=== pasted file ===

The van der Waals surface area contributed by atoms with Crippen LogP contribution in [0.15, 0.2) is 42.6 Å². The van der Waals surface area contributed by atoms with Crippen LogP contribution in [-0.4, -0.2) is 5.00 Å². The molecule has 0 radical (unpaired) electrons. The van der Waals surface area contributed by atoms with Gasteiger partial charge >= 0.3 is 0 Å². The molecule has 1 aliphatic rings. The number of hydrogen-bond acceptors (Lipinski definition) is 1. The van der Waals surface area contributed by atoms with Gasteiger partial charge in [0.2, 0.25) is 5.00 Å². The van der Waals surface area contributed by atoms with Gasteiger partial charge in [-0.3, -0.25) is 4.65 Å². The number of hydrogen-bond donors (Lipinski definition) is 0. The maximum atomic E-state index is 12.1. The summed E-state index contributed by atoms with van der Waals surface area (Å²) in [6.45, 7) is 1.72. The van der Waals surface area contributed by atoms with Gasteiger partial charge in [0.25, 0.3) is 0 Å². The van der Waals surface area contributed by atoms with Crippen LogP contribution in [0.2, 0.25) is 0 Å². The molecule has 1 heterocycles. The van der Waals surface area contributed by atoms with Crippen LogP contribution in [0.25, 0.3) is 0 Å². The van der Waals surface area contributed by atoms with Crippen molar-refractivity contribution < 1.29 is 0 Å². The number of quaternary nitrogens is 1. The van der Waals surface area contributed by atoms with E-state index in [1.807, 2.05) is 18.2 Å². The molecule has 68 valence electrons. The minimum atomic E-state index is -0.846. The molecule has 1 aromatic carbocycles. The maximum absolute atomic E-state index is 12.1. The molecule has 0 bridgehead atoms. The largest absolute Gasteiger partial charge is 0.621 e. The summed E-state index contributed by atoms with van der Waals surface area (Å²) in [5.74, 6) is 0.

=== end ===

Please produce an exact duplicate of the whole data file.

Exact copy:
The van der Waals surface area contributed by atoms with Crippen LogP contribution in [0.15, 0.2) is 42.6 Å². The van der Waals surface area contributed by atoms with Crippen LogP contribution in [-0.4, -0.2) is 5.00 Å². The molecule has 0 radical (unpaired) electrons. The van der Waals surface area contributed by atoms with Gasteiger partial charge >= 0.3 is 0 Å². The molecule has 1 aliphatic rings. The number of hydrogen-bond acceptors (Lipinski definition) is 1. The van der Waals surface area contributed by atoms with Gasteiger partial charge in [0.2, 0.25) is 5.00 Å². The van der Waals surface area contributed by atoms with Gasteiger partial charge in [-0.3, -0.25) is 4.65 Å². The number of hydrogen-bond donors (Lipinski definition) is 0. The maximum atomic E-state index is 12.1. The summed E-state index contributed by atoms with van der Waals surface area (Å²) in [6.45, 7) is 1.72. The van der Waals surface area contributed by atoms with Gasteiger partial charge in [0.25, 0.3) is 0 Å². The van der Waals surface area contributed by atoms with Crippen LogP contribution in [0.2, 0.25) is 0 Å². The molecule has 1 heterocycles. The van der Waals surface area contributed by atoms with Crippen LogP contribution in [0.25, 0.3) is 0 Å². The van der Waals surface area contributed by atoms with Crippen molar-refractivity contribution < 1.29 is 0 Å². The number of quaternary nitrogens is 1. The van der Waals surface area contributed by atoms with E-state index in [1.807, 2.05) is 18.2 Å². The molecule has 68 valence electrons. The minimum atomic E-state index is -0.846. The molecule has 1 aromatic carbocycles. The maximum absolute atomic E-state index is 12.1. The molecule has 0 bridgehead atoms. The largest absolute Gasteiger partial charge is 0.621 e. The summed E-state index contributed by atoms with van der Waals surface area (Å²) in [5.74, 6) is 0.